Urgent Action by Strata Owners Required for Cladding Risk

Editorial Staff
Editorial Staff
September 27, 2017
Urgent Action by Strata Owners Required for Cladding Risk

Government failure to deal with problems associated with non-complying aluminium cladding has created a massive trust deficit with strata owners left to pick up the tab for a problem of others’ creation.

The failures have occurred at all three tiers of government from policing of the building code to the approval and certification processes.

The recent Strata Fire Safety Forum revealed the worrying statistic that eight out of 10 buildings with aluminium cladding have non-compliant cladding. Armed with that information, strata owners should presume that if their building has aluminium cladding it is non-compliant unless proven otherwise.

Strata owners should not wait for a letter from Government or leave it to others in their strata to take action. It is a collective problem requiring collective action. This is a problem that strata owners cannot ignore.

The NSW Government has identified around 1,000 buildings that could be at risk however, the level of product tampering and outright fraud that our Forum experts have encountered suggests owners can’t rely on paper records.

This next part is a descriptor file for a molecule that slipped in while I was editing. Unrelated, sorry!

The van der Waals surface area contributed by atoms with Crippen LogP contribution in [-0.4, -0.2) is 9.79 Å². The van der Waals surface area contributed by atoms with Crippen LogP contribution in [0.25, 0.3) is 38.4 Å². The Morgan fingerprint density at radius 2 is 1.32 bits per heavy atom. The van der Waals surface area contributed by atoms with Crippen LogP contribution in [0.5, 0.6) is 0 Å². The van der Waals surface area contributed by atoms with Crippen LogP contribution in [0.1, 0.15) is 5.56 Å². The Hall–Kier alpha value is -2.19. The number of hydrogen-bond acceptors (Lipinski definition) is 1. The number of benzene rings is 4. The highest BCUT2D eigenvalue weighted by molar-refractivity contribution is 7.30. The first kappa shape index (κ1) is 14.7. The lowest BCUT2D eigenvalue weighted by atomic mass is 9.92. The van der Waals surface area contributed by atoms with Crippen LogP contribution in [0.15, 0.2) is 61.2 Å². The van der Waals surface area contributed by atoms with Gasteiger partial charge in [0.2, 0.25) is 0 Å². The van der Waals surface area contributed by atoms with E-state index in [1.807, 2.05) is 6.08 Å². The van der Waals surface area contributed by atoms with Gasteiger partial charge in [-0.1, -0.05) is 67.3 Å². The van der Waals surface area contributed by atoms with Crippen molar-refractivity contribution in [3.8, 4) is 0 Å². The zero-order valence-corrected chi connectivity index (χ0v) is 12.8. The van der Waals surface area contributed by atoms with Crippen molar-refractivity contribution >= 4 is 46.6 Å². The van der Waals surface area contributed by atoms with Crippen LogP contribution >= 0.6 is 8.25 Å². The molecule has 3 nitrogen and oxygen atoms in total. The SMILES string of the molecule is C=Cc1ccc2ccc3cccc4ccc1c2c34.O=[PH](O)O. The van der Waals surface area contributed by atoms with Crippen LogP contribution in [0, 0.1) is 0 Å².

The tardiness of a number of Government inquiries has allowed a bad situation to become worse.

The Senate inquiry into non-complying building products finally issued an interim report more than two years after it began. They recommended a total ban on the import of composite aluminium cladding products. Yet while they have been sitting, Australia has undergone a construction boom in which thousands of new apartments have been built with dangerous materials. We’ve known it was a risk since the Lacrosse fire in Melbourne in 2014 and yet the matter is only now being taken seriously.

In the past year City of Sydney has seen the completion of 2,247 apartments, Parramatta 4,916 apartments, the newly formed Bayside Council area, 3,440 apartments and Canterbury Bankstown 1,853 apartments.

The first priority has to be public safety and for this reason Owners Corporations should work with their strata managers to begin the process of having their buildings inspected and audited for fire safety compliance.

Rectification of cladding is one issue but consideration should also be given to other solutions to safeguard lives in the event of fire.

Buildings below 25 metres are not required to have sprinklers however owners may decide that it is better to be safe than sorry, particularly if the building has aluminium cladding. It is important that Owners Corporations access the very best expert advice.

Strata owners need to be talking to properly qualified and reputable fire engineers. They would also be well-advised to seek legal advice for compensation or the recovery of costs.

Contact Lannock for more information on financing options for strata fire safety compliance.